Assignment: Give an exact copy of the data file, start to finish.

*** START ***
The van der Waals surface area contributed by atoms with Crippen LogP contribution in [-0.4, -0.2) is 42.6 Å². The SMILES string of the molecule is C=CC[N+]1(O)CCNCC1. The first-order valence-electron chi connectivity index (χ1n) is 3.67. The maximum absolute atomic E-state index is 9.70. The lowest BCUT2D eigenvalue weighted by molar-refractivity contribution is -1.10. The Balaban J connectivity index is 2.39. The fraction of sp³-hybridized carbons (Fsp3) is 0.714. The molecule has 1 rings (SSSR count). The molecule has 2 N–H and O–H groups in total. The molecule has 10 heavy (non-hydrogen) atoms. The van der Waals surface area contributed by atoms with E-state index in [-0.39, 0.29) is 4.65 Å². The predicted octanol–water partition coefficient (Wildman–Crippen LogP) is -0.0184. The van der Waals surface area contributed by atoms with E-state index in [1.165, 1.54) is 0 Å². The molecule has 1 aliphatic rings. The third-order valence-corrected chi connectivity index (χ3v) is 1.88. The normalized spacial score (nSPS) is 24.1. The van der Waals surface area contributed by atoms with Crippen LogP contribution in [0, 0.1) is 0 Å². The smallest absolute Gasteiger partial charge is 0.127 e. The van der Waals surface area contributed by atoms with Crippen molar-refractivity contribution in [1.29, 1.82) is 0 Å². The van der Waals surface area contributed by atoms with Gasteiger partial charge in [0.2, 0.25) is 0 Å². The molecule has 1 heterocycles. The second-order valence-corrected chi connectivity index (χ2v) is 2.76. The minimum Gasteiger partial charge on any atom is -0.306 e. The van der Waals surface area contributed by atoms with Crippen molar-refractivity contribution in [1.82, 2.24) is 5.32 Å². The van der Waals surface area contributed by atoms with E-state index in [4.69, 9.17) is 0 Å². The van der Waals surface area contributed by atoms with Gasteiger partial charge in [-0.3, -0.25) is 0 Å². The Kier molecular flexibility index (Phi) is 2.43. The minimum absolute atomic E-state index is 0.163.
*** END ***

The van der Waals surface area contributed by atoms with Crippen LogP contribution in [-0.4, -0.2) is 42.6 Å². The SMILES string of the molecule is C=CC[N+]1(O)CCNCC1. The first-order valence-electron chi connectivity index (χ1n) is 3.67. The maximum absolute atomic E-state index is 9.70. The lowest BCUT2D eigenvalue weighted by molar-refractivity contribution is -1.10. The Balaban J connectivity index is 2.39. The fraction of sp³-hybridized carbons (Fsp3) is 0.714. The molecule has 1 rings (SSSR count). The molecule has 2 N–H and O–H groups in total. The molecule has 10 heavy (non-hydrogen) atoms. The van der Waals surface area contributed by atoms with E-state index in [-0.39, 0.29) is 4.65 Å². The predicted octanol–water partition coefficient (Wildman–Crippen LogP) is -0.0184. The van der Waals surface area contributed by atoms with E-state index in [1.165, 1.54) is 0 Å². The molecule has 1 aliphatic rings. The third-order valence-corrected chi connectivity index (χ3v) is 1.88. The normalized spacial score (nSPS) is 24.1. The van der Waals surface area contributed by atoms with Crippen LogP contribution in [0, 0.1) is 0 Å². The smallest absolute Gasteiger partial charge is 0.127 e. The van der Waals surface area contributed by atoms with Crippen molar-refractivity contribution in [1.29, 1.82) is 0 Å². The van der Waals surface area contributed by atoms with Gasteiger partial charge in [0.2, 0.25) is 0 Å². The molecule has 1 heterocycles. The second-order valence-corrected chi connectivity index (χ2v) is 2.76. The minimum Gasteiger partial charge on any atom is -0.306 e. The van der Waals surface area contributed by atoms with Crippen molar-refractivity contribution in [1.82, 2.24) is 5.32 Å². The van der Waals surface area contributed by atoms with E-state index in [4.69, 9.17) is 0 Å². The van der Waals surface area contributed by atoms with Gasteiger partial charge in [-0.3, -0.25) is 0 Å². The Kier molecular flexibility index (Phi) is 2.43. The minimum absolute atomic E-state index is 0.163.